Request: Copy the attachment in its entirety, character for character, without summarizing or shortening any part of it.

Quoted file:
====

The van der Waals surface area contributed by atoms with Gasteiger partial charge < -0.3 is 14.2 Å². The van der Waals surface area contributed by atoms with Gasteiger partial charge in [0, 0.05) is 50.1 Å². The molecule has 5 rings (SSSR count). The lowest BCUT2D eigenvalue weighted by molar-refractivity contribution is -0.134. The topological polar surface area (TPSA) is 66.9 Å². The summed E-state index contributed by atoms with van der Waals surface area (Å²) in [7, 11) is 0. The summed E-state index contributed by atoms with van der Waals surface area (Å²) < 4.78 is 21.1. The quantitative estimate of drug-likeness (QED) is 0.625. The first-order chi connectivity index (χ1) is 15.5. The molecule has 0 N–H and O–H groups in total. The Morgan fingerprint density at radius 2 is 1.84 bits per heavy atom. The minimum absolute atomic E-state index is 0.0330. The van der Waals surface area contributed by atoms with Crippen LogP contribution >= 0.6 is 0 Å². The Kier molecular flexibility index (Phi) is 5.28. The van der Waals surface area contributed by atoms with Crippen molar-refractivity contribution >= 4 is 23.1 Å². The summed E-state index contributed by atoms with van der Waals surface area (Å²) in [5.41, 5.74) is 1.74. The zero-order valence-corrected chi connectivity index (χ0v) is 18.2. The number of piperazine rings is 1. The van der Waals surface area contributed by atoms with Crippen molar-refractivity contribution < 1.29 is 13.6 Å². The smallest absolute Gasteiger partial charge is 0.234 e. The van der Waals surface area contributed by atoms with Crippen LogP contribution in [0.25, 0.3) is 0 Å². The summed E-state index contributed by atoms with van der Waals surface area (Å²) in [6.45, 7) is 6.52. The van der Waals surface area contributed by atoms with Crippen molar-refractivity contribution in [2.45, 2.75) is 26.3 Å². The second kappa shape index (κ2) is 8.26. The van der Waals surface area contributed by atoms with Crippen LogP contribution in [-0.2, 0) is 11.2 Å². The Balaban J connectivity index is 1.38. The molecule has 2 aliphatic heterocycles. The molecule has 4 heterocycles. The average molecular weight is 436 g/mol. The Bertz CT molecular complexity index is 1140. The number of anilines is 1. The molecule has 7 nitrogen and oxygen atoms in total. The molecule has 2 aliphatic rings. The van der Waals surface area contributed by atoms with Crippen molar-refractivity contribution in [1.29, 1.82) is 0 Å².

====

The van der Waals surface area contributed by atoms with Gasteiger partial charge < -0.3 is 14.2 Å². The van der Waals surface area contributed by atoms with Gasteiger partial charge in [0, 0.05) is 50.1 Å². The molecule has 5 rings (SSSR count). The lowest BCUT2D eigenvalue weighted by molar-refractivity contribution is -0.134. The topological polar surface area (TPSA) is 66.9 Å². The summed E-state index contributed by atoms with van der Waals surface area (Å²) in [7, 11) is 0. The summed E-state index contributed by atoms with van der Waals surface area (Å²) < 4.78 is 21.1. The quantitative estimate of drug-likeness (QED) is 0.625. The first-order chi connectivity index (χ1) is 15.5. The molecule has 0 N–H and O–H groups in total. The Morgan fingerprint density at radius 2 is 1.84 bits per heavy atom. The minimum absolute atomic E-state index is 0.0330. The van der Waals surface area contributed by atoms with Crippen LogP contribution >= 0.6 is 0 Å². The Kier molecular flexibility index (Phi) is 5.28. The van der Waals surface area contributed by atoms with Crippen molar-refractivity contribution >= 4 is 23.1 Å². The summed E-state index contributed by atoms with van der Waals surface area (Å²) in [5.41, 5.74) is 1.74. The zero-order valence-corrected chi connectivity index (χ0v) is 18.2. The number of piperazine rings is 1. The van der Waals surface area contributed by atoms with Crippen molar-refractivity contribution < 1.29 is 13.6 Å². The smallest absolute Gasteiger partial charge is 0.234 e. The van der Waals surface area contributed by atoms with Crippen LogP contribution in [0.25, 0.3) is 0 Å². The summed E-state index contributed by atoms with van der Waals surface area (Å²) in [6.45, 7) is 6.52. The van der Waals surface area contributed by atoms with Crippen molar-refractivity contribution in [2.45, 2.75) is 26.3 Å². The second kappa shape index (κ2) is 8.26. The van der Waals surface area contributed by atoms with Crippen LogP contribution in [-0.2, 0) is 11.2 Å². The Balaban J connectivity index is 1.38. The molecule has 2 aliphatic heterocycles. The molecule has 4 heterocycles. The average molecular weight is 436 g/mol. The Bertz CT molecular complexity index is 1140. The number of anilines is 1. The molecule has 7 nitrogen and oxygen atoms in total. The molecule has 2 aliphatic rings. The van der Waals surface area contributed by atoms with Crippen molar-refractivity contribution in [1.29, 1.82) is 0 Å².